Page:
Now, though, bottom brackets are getting even bigger again with the Wilier Zero .7, Litespeed L1R (above) and BH Ultralight all coming out with the new BB386 standard for even greater stiffness.
Oh, and there’s more internal cabling than ever before too. Di2 is partly responsible for that. If a manufacturer has to develop a way of running those wires inside the tubes, it’s a small step to do the same for mechanical cables. So the Viner Maxima 2, for example, gets internal cabling for 2012…
…As does that Canyon Ultimate AL we mentioned earlier.
As we noted last year when it comes to dropping weight and boosting stiffness the action has largely shifted to the manufacturing process. And as far as the frame manufacturing process goes for next year's models, nanotechnology is where it’s at. Nano is the buzz word of the bike industry right now. Mind you, they've been getting more and more nano crazy for the past five years or so. For 2012 nano is big… we just wanted to say that.
If you’re not familiar with nanotechnology, it essentially deals with tiny stuff (just shout if the technical jargon gets too much). For example, Giant’s Carbon Nanotube Technology used in parts of the 2012 range features a custom-blended resin with microscopic polymer particles to strengthen the material.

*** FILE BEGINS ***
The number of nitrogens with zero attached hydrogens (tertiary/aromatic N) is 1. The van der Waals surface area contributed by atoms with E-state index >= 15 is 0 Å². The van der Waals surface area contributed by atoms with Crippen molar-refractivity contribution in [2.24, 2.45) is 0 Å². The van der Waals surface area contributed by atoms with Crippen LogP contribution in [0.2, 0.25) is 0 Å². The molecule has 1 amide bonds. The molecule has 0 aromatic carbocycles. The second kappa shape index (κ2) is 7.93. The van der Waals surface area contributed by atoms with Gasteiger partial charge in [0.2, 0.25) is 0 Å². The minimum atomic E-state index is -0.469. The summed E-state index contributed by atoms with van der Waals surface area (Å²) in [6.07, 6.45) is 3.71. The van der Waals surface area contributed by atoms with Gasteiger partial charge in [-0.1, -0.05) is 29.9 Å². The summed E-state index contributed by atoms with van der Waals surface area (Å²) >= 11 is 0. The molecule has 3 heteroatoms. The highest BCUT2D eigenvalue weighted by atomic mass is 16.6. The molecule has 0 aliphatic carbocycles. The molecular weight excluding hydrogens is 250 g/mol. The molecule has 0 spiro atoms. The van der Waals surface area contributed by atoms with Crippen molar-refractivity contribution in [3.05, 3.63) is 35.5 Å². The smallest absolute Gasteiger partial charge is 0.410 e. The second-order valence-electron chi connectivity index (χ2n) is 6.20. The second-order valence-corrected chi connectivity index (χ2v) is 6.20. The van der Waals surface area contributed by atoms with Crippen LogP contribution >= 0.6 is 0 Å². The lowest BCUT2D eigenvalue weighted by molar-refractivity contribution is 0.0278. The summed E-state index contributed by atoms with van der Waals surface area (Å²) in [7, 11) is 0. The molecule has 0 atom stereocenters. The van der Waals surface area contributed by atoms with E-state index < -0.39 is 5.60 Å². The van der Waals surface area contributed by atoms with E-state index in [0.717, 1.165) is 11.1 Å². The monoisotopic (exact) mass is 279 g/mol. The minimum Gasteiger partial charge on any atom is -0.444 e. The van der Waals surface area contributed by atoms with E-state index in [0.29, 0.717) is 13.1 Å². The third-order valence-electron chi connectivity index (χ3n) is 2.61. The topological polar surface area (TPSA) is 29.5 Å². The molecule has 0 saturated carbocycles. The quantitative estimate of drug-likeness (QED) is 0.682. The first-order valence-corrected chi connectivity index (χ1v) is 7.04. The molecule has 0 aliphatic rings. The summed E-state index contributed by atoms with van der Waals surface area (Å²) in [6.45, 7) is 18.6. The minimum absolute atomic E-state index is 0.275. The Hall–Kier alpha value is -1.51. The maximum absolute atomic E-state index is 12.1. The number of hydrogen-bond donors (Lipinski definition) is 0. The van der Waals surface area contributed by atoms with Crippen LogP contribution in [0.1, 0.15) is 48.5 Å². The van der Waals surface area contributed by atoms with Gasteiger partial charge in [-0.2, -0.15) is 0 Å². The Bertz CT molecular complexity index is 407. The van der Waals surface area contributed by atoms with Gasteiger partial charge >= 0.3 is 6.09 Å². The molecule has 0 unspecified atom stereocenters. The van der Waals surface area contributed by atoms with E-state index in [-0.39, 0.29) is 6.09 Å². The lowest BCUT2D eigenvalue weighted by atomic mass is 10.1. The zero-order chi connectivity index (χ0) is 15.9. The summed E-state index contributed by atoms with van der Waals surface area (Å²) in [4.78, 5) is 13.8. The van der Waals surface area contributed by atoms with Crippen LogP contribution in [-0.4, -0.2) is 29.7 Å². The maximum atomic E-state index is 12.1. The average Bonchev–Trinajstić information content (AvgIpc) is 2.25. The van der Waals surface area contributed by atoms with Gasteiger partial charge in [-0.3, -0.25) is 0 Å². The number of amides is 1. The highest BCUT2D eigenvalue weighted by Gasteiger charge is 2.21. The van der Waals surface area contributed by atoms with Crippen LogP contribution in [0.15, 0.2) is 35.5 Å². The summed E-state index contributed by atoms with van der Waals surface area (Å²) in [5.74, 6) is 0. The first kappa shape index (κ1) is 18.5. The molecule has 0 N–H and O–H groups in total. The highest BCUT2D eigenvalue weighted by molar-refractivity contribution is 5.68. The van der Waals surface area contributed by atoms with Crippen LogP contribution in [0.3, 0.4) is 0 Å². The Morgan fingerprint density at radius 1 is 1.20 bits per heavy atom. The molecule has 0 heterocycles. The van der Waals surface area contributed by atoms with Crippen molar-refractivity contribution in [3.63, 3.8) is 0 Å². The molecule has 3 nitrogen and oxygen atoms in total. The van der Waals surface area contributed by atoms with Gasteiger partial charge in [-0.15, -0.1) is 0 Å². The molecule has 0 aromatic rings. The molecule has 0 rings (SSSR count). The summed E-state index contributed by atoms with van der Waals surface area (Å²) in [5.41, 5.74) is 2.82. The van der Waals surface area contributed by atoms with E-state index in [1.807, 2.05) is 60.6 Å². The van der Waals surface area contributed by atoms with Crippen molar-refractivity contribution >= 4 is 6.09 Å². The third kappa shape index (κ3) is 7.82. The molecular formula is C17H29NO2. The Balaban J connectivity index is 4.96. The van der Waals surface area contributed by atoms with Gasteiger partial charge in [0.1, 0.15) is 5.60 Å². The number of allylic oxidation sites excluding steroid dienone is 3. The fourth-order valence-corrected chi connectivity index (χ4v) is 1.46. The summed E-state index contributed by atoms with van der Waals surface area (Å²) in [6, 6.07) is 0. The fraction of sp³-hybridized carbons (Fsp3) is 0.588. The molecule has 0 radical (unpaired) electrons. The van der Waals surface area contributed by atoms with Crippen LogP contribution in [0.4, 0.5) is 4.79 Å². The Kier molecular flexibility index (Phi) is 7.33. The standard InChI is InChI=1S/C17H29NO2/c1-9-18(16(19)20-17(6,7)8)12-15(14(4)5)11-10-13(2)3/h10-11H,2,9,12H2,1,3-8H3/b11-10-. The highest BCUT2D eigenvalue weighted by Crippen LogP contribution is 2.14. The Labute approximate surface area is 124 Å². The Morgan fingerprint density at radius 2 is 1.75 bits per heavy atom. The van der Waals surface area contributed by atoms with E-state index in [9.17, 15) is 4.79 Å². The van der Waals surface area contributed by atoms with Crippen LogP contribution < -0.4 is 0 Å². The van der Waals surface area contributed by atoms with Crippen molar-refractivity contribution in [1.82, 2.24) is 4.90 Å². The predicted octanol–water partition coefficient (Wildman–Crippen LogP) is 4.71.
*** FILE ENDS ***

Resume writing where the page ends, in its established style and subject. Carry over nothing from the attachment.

Everyone is at it. If the manufacturers can strengthen their carbon they can improve stiffness, or they can keep the same level of stiffness while removing material and therefore saving weight.
Italy’s De Rosa, meanwhile, are doing something else with the resin of their redesigned King RS. They’re using an ‘elastic’ resin in the high and ultra high modulus carbon fibre which, they say, allows the frame to absorb bumps and shocks.
Wilier are taking a different approach to improving comfort on their new Zero .7. They’ve added what they call SEI Film technology – Special Elastic Infiltrated Film. From what they’re saying it’s not a resin, it’s a layer that’s included between two layers of carbon. The trouble is, that’s all they’re saying. They’re not even revealing what the material is although they reckon it adds strength and durability as well as damping vibration.
At the other end of the materials spectrum (a strange concept, but go with it), there were plenty of steel road bikes at Eurobike too, including Pashley’s new £6,000 Sprinter. It’s built using handmade lugs and is said to hit the scales at 1.7kg.